Remote start how to: In depth.
I've been installing car alarms for over a decade now. I have learned a lot and have come a long way. I will be showing you guys how I install a remote start alarm. I have a stick shift, and I will be doing the install in a way that keeps it safe by never allowing it to start when it is in gear. I DO NOT know everything about alarms and car audio! I have made many mistakes and on occassion still need advice from some of my fellow installers. I have a lot of experience, and I have attended a ton of classes from DEI. I have a bachelors in EE and have been doing car audio/video since 1994 and security since 2000. I most likely won't be going over where every single wire gets connected, unless you guys request it. The method I will be showing you guys is pretty common in the high end level of car audio and security. It is not your budget minded install. There will be no crimping and NO T TAPPING! All connections will be soldered and the main goal of the install is to make it as OEM as possible. This is not the only way to do a remote start. IMO it is one of the best ways. I will gladly take constructive criticism. I will be starting with all the accessories and peripherals; LED, glass break sensor, siren, impact sensor, etc.. I do run my own business and have very little free time so it will take a week or so for the complete installation. Tonight I did my LED, so we can start with that how to and I will continue the thread as the project moves along. Any questions feel free to ask. :thumbsup:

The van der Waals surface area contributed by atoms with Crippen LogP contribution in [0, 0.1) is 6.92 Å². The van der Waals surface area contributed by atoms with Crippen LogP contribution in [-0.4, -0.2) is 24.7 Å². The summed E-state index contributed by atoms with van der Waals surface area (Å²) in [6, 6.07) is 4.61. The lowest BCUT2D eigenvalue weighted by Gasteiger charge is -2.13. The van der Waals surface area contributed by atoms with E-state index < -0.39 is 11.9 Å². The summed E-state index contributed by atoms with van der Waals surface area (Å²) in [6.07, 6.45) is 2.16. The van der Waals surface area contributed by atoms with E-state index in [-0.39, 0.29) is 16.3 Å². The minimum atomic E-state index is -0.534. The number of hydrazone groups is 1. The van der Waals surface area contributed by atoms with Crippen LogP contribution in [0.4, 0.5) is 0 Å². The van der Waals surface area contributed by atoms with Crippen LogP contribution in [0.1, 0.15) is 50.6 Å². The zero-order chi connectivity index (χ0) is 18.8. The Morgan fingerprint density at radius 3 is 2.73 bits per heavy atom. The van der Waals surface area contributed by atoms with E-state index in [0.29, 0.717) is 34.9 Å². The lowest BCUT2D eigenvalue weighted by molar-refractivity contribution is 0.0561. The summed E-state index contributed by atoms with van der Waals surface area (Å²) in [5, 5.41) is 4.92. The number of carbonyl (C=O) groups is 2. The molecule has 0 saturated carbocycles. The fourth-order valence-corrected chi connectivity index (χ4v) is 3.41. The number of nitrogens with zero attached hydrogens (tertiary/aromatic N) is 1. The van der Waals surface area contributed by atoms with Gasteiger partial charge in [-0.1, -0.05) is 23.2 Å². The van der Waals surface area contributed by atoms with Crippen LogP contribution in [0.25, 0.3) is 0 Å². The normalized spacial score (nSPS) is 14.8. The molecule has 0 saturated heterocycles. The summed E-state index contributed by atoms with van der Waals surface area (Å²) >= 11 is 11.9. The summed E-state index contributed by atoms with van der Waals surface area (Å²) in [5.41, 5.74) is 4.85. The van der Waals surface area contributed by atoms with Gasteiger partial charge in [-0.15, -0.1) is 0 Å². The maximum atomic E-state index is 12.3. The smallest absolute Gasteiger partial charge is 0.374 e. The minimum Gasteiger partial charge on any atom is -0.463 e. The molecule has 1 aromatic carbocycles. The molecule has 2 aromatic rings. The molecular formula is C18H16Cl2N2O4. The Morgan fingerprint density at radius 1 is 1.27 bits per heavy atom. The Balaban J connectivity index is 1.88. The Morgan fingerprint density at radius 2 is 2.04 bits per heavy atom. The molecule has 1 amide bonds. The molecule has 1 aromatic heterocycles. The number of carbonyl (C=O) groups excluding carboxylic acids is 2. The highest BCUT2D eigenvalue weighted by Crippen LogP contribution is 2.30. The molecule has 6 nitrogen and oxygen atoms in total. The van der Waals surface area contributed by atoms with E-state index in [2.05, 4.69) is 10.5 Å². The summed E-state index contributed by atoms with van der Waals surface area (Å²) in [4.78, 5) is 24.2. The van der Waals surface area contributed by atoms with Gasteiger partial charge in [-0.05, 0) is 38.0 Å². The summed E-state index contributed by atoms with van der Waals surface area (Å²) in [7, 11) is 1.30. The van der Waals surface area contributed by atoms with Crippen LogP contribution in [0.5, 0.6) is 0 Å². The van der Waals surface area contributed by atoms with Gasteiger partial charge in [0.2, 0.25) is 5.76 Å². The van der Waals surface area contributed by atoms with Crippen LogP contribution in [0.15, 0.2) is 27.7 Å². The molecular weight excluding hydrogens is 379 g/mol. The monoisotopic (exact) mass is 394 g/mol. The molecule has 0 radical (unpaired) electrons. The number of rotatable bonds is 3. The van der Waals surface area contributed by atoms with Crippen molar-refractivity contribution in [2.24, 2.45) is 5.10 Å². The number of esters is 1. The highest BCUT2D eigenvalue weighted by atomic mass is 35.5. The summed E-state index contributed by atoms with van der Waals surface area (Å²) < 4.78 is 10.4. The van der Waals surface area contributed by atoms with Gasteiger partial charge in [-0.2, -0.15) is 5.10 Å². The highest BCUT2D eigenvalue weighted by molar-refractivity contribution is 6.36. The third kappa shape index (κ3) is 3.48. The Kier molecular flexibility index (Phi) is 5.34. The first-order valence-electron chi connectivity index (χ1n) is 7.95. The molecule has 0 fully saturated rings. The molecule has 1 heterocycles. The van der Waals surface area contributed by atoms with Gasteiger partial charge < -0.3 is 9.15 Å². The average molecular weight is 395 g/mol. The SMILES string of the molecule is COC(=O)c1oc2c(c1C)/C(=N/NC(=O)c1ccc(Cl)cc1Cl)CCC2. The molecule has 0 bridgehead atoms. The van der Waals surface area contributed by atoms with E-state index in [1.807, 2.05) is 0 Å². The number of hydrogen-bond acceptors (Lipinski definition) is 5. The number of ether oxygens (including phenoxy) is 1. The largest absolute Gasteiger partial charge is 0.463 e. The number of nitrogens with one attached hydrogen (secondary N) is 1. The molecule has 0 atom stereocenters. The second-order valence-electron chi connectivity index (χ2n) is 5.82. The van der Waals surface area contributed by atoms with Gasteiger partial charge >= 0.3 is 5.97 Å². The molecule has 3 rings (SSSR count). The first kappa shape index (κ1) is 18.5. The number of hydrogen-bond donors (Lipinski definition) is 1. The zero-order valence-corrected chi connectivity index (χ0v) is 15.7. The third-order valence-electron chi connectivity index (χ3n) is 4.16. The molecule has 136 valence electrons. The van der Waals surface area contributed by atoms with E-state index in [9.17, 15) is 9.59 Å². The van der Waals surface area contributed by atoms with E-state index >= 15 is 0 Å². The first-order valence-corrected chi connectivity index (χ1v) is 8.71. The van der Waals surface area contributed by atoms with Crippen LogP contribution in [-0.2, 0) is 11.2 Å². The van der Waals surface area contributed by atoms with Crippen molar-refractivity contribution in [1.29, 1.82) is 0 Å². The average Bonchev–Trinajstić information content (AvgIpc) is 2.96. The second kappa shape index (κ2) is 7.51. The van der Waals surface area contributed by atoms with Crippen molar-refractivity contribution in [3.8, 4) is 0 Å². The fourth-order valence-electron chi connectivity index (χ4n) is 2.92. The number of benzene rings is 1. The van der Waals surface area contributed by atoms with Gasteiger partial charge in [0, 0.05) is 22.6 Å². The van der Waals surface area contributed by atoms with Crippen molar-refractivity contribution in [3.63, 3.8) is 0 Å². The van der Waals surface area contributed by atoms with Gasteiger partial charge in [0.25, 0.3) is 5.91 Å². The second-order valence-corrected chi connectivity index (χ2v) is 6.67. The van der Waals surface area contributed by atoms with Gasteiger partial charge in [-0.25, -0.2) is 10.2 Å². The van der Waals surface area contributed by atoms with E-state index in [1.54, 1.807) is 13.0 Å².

Scanning LED custom install
I'm not to sure how to post the pics and vid so please bare with me. Pic#1. Here is the unit out of the box.
Pic#2. This is the led after it has been taking out of the case/housing. Pic#3 This is the drive side trim piece that covers the shaft of the rearview mirror mount. Notice all the small center punch indentations. I made those with a hooked pick tool. Pic#4 This is the outside of the trim piece after I have drilled the pilot holes. Use a very small drill bit so that you can try to stay on center. Pic#5 After going through a series of bits, I ended with a 13/64 bit. Pic#6 The leds are now installed and can be seen through the holes. Pic#7 This is the back side of the trim with the led circuit board installed. Pic#8 I have now mounted the trim piece and led on the shaft. It takes a bit of finessing, since the led circuit board has to sit inside a gap thats in the shaft, while at the same time trying to have the trim piece wrap around the front side of the shaft. Pic#9 Here you can see the led wires running through the rear view mirror boot and into the headliner. Pic#10 The final assembly of the led and rear view mirror mount trim piece.
If you guys can help, I want to be able to put the captions and descriptions right above each pic like I've seen in the other DIY. I searched the site but was not able to find out how to do this. Thanks for your patience.
LED in action
Remote start or alarm or both? Aren't they completely separate features?